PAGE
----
Why now is the moment for cities around the world to act decisively on air pollution

Sarah Vogel, Ph.D.is Vice President for Health.

This is the second in a series of Global Clean Air blogs on COVID-19 and air pollution. EDF scientists and program experts will share data about pollution levels during quarantine from a local and global perspective, and provide recommendations for governments and companies to Rebuild Better.

New COVID-19 air quality/ transportation measures in Bogotá, Colombia.

Around the world, we’ve seen dramatic improvement in air quality as a result of the response to COVID-19. While it’s come from an artificial and unwanted brake on the global economy, it’s drawn renewed attention to the devastating impacts of outdoor air pollution.

As many large cities around the world emerge from lockdown, city authorities need to act decisively to prevent air pollution rebounding and even exceeding pre-COVID-19 levels. That was the conclusion of participants in a “Clear Skies to Clean Air” webinar I moderated last week by the Organisation for Economic Co-operation and Development World Wildlife Fund and Environmental Defense Fund, in collaboration with the World Bank.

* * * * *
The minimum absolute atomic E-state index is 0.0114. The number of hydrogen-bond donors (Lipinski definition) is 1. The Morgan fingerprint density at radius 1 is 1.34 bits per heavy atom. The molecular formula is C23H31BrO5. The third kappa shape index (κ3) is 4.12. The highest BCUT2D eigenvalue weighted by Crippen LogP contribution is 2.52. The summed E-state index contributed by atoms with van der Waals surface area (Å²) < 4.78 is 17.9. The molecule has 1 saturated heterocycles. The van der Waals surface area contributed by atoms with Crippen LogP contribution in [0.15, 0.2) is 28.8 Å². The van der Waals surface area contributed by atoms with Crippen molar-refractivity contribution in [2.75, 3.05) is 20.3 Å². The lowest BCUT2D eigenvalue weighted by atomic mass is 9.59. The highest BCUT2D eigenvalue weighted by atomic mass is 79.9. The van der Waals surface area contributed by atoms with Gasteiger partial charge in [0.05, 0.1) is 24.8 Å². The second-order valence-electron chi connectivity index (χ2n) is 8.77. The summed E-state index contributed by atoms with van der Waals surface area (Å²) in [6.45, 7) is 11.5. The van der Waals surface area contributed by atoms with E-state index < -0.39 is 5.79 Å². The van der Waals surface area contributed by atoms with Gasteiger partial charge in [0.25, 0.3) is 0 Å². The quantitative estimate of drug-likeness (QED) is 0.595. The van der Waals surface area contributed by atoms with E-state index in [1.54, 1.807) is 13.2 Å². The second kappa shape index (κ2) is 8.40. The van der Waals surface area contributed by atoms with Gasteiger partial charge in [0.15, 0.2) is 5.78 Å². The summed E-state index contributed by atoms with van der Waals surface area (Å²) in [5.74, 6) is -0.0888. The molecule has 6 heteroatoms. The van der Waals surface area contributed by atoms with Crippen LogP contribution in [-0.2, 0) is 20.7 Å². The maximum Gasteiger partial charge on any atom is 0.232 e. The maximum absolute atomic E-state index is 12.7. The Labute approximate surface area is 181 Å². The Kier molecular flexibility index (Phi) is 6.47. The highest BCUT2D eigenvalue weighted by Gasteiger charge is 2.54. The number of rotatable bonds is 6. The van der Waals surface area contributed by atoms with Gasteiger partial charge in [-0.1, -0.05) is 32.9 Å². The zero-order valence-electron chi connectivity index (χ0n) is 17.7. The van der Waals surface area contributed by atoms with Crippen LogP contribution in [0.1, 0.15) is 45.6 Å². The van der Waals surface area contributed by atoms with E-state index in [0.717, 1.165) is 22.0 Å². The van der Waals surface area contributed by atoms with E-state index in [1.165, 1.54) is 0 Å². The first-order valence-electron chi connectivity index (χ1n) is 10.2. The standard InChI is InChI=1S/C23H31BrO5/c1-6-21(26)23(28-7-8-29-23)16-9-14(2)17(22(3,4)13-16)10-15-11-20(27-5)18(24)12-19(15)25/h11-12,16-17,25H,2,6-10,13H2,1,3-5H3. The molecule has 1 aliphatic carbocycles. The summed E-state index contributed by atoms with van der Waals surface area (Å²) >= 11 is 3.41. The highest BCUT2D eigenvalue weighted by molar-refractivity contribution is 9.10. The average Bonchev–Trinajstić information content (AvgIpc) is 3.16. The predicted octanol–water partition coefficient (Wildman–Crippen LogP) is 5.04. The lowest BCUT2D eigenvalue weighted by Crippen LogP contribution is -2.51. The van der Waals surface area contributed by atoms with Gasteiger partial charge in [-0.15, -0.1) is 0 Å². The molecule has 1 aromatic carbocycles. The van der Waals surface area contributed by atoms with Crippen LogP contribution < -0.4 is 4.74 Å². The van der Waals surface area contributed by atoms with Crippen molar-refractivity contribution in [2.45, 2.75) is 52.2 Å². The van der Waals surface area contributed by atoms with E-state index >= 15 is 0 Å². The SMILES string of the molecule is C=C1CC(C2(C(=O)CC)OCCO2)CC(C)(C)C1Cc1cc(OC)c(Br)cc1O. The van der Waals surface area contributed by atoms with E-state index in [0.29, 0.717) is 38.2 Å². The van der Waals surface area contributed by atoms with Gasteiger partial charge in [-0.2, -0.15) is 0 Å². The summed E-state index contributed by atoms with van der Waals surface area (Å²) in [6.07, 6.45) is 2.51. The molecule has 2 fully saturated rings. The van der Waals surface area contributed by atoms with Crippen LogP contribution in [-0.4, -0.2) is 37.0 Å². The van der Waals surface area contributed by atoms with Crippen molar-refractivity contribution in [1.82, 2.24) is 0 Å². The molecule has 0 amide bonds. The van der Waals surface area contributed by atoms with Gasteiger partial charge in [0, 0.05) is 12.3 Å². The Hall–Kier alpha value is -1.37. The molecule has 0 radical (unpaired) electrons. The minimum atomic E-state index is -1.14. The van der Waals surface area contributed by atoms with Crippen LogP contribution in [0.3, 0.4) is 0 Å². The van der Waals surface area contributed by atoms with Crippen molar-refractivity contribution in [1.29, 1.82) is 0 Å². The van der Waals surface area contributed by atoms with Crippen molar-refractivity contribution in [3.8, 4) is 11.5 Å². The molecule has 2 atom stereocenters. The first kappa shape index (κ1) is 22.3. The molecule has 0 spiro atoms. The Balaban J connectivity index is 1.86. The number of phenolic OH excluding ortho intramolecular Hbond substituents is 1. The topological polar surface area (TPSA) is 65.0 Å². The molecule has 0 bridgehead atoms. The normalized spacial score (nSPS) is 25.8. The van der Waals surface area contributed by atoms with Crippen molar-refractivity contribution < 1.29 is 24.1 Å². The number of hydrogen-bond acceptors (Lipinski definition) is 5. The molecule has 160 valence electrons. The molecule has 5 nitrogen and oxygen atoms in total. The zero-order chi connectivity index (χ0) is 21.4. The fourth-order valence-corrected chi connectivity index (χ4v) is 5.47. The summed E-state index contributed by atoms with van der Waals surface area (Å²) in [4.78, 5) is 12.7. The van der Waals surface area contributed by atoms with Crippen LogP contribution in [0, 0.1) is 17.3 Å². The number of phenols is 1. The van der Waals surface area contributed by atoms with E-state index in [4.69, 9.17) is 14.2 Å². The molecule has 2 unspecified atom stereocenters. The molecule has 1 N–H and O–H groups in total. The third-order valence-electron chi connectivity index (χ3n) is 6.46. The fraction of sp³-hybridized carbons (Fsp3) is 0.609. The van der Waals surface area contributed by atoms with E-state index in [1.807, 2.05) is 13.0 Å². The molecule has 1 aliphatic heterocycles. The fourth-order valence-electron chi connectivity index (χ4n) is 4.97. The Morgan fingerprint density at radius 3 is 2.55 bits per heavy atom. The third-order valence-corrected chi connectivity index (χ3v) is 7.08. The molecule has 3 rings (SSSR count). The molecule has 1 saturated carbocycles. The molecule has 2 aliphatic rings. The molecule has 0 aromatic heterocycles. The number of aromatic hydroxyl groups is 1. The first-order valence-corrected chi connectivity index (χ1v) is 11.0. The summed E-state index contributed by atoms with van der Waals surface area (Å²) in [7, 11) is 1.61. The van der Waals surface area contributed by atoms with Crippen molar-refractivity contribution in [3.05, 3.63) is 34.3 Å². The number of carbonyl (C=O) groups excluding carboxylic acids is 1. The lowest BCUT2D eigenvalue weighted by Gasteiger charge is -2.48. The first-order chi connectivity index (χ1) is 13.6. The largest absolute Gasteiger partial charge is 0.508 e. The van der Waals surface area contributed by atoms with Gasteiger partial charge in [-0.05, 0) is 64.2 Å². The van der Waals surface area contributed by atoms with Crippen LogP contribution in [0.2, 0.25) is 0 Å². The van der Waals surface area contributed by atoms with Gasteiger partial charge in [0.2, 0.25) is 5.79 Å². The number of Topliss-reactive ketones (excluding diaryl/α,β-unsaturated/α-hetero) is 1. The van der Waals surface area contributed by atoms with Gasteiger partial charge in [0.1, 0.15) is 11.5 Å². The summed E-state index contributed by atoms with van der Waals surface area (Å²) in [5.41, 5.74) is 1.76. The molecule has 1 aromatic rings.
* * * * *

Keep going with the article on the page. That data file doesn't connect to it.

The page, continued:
The improvements in air quality seen during the COVID-19 lockdown have shown individuals and policymakers what is possible and could open the door to reinvigorated efforts to address pollution.

London and Bogotá demonstrate clean recovery strategies

The webinar heard from policymakers on the front lines of addressing air pollution: Shirley Rodrigues, Deputy Mayor of London, with responsibility for environment and energy; and Claudia López, Mayor of Bogotá, Colombia.

New COVID-19 air quality/ transportation measures in London.

Cities need devolved powers if they are to address local air pollution, argued Rodrigues: “We can’t have a centralised approach … Citizens deal with their local authorities, mayors know what is needed in their cities. Devolving powers, alongside funding, is absolutely critical so we can push the electrification agenda and the reclamation of roads, so we can avoid a car-based recovery.”